She placed my hands back beside my plate and nodded a smile toward my father, who’d been watching. Only then did he tell us, “Let’s say grace.” We folded our hands, closed our eyes, bowed our heads, and eavesdropped, as he spat the words out as though they left a sour taste in his mouth and he couldn’t wait to unload them. “Bless us Oh Lord in these thy gifts which of thy bounty we are about to receive through Christ our Lord Amen. In the name of the Father and of the Son and of the Holy Ghost Amen.”
I waved my hands through the obligatory gestures, feeling there had to be more to God and spirit than that.
Belonging to discussion groups for fiction writers, one often comes across beginners asking each other how to come up with names for their characters. Should they just page through phonebooks? Should they ….?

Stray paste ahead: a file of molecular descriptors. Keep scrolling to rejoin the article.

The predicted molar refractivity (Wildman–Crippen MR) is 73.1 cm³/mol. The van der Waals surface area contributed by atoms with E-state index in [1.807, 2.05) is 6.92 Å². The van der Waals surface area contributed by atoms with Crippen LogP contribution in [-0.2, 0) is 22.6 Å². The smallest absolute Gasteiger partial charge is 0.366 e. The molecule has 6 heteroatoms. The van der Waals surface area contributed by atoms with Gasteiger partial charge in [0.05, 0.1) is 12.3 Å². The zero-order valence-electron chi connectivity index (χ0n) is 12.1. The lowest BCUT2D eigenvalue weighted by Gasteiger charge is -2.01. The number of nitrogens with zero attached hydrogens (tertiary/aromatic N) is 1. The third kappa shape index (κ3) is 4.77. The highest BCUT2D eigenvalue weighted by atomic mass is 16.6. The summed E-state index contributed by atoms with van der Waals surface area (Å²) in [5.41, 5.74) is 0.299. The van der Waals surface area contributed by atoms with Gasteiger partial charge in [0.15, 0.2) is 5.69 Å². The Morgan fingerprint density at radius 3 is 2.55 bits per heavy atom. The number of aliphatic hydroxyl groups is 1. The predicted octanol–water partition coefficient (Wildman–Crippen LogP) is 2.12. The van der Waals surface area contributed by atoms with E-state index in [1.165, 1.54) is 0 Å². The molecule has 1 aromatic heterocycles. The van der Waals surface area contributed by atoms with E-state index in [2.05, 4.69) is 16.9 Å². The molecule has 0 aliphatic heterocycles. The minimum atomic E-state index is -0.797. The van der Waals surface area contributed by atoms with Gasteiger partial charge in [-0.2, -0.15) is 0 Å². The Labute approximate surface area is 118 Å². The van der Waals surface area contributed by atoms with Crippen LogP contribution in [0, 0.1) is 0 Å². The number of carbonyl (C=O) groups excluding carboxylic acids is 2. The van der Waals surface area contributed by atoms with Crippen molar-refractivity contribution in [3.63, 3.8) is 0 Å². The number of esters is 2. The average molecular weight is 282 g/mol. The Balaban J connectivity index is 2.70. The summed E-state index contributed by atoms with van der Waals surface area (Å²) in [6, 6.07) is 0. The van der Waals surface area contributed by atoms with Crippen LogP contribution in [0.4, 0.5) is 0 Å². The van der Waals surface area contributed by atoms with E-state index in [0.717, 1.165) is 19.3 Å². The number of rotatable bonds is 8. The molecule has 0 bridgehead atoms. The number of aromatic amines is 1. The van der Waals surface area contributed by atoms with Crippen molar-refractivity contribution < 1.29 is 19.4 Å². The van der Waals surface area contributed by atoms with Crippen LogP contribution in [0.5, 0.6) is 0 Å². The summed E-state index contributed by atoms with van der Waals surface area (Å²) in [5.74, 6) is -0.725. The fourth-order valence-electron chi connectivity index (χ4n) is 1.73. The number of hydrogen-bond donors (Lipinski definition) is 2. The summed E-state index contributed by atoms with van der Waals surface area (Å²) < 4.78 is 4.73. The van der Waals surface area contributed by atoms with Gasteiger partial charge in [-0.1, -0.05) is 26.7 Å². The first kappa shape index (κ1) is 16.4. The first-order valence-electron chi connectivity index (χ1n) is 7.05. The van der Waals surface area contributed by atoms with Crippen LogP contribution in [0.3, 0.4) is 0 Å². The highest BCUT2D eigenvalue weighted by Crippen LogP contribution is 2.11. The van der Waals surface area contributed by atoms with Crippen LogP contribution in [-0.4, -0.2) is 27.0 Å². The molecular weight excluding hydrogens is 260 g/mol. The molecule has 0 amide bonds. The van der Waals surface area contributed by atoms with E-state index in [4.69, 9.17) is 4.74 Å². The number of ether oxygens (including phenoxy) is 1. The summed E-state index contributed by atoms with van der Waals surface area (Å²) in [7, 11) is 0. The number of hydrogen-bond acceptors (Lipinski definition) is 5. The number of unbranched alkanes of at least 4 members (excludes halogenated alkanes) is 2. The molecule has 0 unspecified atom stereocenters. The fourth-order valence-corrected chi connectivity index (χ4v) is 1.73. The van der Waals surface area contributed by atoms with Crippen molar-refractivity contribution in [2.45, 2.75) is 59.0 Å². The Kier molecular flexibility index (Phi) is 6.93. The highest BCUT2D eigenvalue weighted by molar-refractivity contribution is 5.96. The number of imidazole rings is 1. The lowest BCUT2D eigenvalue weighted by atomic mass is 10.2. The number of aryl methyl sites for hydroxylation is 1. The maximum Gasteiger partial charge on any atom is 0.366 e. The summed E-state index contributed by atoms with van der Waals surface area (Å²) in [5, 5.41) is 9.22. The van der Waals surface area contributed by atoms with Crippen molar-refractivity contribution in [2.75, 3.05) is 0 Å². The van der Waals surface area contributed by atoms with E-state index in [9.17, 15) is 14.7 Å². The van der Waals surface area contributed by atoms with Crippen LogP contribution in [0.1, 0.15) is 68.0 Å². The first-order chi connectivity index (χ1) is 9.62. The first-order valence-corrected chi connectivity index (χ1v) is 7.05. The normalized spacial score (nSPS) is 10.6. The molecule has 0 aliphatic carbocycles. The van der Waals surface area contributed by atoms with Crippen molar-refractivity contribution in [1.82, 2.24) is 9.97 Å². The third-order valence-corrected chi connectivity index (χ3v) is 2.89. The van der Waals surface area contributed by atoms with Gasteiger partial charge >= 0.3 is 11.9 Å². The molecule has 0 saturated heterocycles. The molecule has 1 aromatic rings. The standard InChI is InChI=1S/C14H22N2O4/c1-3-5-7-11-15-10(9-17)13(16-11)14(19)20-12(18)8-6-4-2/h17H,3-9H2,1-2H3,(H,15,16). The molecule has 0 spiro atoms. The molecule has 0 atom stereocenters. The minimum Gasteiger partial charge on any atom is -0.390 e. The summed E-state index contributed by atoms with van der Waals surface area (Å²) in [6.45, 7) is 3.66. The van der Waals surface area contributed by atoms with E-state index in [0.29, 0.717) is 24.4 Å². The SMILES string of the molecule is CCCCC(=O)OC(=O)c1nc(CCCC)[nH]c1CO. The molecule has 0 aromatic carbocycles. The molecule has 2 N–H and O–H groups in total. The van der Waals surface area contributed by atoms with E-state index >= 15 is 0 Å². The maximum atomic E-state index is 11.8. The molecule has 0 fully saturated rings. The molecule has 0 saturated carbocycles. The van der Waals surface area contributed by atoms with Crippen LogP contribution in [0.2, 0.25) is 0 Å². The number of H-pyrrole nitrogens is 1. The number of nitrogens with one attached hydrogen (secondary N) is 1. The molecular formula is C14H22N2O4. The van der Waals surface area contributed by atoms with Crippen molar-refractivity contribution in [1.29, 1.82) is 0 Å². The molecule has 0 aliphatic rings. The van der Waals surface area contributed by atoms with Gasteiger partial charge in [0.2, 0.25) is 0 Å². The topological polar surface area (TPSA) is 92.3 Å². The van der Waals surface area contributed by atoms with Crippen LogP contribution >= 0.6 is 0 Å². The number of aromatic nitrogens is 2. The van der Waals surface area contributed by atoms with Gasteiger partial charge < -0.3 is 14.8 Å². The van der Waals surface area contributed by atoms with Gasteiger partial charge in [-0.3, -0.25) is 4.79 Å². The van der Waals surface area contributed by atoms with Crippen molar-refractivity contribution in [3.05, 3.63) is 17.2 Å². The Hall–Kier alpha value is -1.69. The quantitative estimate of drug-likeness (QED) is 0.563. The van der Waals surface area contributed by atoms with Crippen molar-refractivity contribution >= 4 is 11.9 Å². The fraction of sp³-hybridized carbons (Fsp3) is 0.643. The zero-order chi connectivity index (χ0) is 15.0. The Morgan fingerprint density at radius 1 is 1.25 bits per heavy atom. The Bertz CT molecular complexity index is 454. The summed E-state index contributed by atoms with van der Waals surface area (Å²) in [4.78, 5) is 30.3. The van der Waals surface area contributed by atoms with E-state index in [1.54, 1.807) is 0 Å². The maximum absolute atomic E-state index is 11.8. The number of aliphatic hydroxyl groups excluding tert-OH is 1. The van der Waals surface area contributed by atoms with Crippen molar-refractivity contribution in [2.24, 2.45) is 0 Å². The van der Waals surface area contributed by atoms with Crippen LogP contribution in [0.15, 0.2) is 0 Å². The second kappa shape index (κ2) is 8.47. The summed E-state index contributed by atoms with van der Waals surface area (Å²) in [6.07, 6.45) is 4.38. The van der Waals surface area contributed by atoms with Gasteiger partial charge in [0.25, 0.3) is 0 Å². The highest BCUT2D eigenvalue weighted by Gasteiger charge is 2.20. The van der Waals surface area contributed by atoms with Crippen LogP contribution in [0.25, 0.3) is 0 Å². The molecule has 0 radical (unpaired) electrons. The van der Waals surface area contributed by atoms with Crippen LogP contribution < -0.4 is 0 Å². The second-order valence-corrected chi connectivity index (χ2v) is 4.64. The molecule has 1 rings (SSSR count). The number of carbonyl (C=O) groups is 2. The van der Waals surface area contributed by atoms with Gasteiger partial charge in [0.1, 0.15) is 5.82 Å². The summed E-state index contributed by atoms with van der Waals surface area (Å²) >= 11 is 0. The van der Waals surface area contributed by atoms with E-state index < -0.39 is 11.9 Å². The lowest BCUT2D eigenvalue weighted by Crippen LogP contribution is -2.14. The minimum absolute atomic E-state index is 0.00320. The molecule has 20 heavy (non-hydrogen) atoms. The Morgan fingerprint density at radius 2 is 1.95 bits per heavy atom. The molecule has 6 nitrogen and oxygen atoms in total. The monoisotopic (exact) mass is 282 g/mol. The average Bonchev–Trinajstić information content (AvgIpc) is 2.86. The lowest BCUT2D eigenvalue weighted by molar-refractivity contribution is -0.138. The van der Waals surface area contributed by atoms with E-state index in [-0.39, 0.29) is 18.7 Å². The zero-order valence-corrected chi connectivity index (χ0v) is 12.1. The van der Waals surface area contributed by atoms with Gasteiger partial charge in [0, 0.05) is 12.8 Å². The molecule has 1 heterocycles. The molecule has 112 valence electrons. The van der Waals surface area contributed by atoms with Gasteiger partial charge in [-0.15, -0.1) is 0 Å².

– Seems to me it hardly matters what you call them early on. They often haven’t found and developed their depths and complexities throughout much of the first draft anyway. But once they have begun to discover and express themselves, some names will seem to express their specificities and complexities more than others would. Call them any name that comes to you as you are first developing the story. But after that it becomes a process of helping them to reveal their own names through whom and what they have become.
In “The Mourning After” I called the little boy Denis to show that the father may have been a war hero soldier, and demanded a man’s name for his child, but he also loved his wife, and yielded enough to let her spell it with one N (Thus letting it sound more sensitive, poetic, and maybe even a little Frenchified). – None of this was actually mentioned in the story, but a character’s name definitely has its effects on the moods of the tale, and on that character’s believability.